Smell is a far more powerful sense than most of us realize. Most mothers I’ve known report that they have no difficulty recognizing their child’s distinctive scent, even amidst a flock of other babies. My own experience with the power of scent came when I wondered why I developed an overpowering craving for a bagel whenever I passed a hair salon; eventually I remembered that as a child, I used to accompany my mother to the salon on weekends, after which she’d reward me for my patience with a bagel fresh from the oven at the nearby bakery. Creasey has also chosen his words carefully: Manna is the food from heaven that sustained the Israelites during their wanderings, and “Francesco” is the Italian equivalent of “Francis” (of Assisi), famous for his shunning of Papal politics and luxuries to get his hands dirty living in the world with those he felt it was his mission to serve. Creasey’s also keenly aware that throwing money at the problem of poverty rarely solves anything; what is needed is to give enough of the impoverished people options so they are no longer forced to accept any alternative, no matter how horrible, just to survive. When enough of them build themselves a future, a critical mass of expertise may be created to give the rest of their fellows hope.
Possibly the image that will stay with me longest from this story is the reminder that even when our brains seem to stop generating outputs (e.g., speech), they may continue receiving and benefiting from inputs, such as scent. How many dying or comatose people remain horrifically locked into their own heads because nobody thought to provide them with music, television, or even just a pleasant scent? The story arc may not be particularly deep, but Odor of Sanctity is powerful on a human level, and an excellent example of integrating an SFnal and technological “what if?” with a strong human story.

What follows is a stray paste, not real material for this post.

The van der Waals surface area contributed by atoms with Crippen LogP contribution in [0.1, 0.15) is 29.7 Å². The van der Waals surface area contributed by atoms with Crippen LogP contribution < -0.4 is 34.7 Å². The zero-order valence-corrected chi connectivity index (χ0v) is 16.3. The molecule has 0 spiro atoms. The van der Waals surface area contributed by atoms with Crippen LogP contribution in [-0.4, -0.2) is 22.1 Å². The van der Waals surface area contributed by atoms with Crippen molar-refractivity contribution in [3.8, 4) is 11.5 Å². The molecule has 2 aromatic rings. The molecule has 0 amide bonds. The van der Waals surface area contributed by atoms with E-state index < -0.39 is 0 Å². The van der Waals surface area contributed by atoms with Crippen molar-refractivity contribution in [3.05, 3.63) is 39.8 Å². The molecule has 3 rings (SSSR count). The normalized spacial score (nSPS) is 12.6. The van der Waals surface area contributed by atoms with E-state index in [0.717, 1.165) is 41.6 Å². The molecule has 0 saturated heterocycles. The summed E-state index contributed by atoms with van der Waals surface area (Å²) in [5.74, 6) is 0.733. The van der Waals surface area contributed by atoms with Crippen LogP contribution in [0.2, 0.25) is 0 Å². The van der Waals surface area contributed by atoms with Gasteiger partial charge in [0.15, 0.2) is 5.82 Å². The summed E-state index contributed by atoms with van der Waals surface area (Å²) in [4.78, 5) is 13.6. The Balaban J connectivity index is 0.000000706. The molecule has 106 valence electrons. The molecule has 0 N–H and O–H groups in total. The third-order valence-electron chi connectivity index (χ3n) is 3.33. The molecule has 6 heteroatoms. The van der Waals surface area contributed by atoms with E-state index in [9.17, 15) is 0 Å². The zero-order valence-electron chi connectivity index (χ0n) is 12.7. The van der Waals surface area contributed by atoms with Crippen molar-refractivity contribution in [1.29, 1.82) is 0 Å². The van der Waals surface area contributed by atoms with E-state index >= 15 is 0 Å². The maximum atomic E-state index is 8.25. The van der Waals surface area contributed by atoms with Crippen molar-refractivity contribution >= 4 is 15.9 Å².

Victor Basescu is a 16-year-old high school student on the colony world “New Prozac”, which is still in the process of being terraformed. He’s going through all the usual teen crises, exacerbated by the fact that Earth was destroyed some time ago in World War III, the colonies are all that remains of humanity, and the colonies are facing extinction from a fungal plague known as “cholly” that is ineradicable, that produces no symptoms until it suddenly and dramatically kills you, and that is incurable even if detected quickly. This kind of thing leaves scars, and the entire story is pervaded by a kind of gallows humor as people cope with the knowledge that at any moment, for no reason at all, they could die suddenly and horribly and that other colonies have already been lost.
[Spoilers] The overall character of the story is “day in the life”, as we follow Vic through his days: we see him decontaminating a victim’s home while he’s being trained as a “cleanser”, dealing with a girl at school he’s been smitten by but who detests him so much she changes classes just to get away from him, and dealing with his parents’ disapproval of his career choice; his mother even takes him to court to force him to stop, but because he’s legally an adult, and because the judge understands society’s need for cleansers, Mom is overrruled. We also see his first romance with a doomed, suicidal girl (Alice) who becomes his first lover largely so she can use his periodic exposure to cholly as a way to kill herself; indeed, she subsequently kills herself by inhaling spores from a filter at Vic’s workplace, locally known as “Plague House” because of the work the cleansers do. The story ends with Vic himself contracting cholly, but fortunately it’s the rare and benign kind that won’t kill you and that instead makes you immune to the lethal strains. That’s a note of hope for the rest of the colony, since Vic sets about coughing on all the other cleansers to infect them, thereby saving their lives by rendering them immune to the nasty forms of cholly—and by implication, becoming a potential savior for the other colonists, though Neube leaves this unsaid.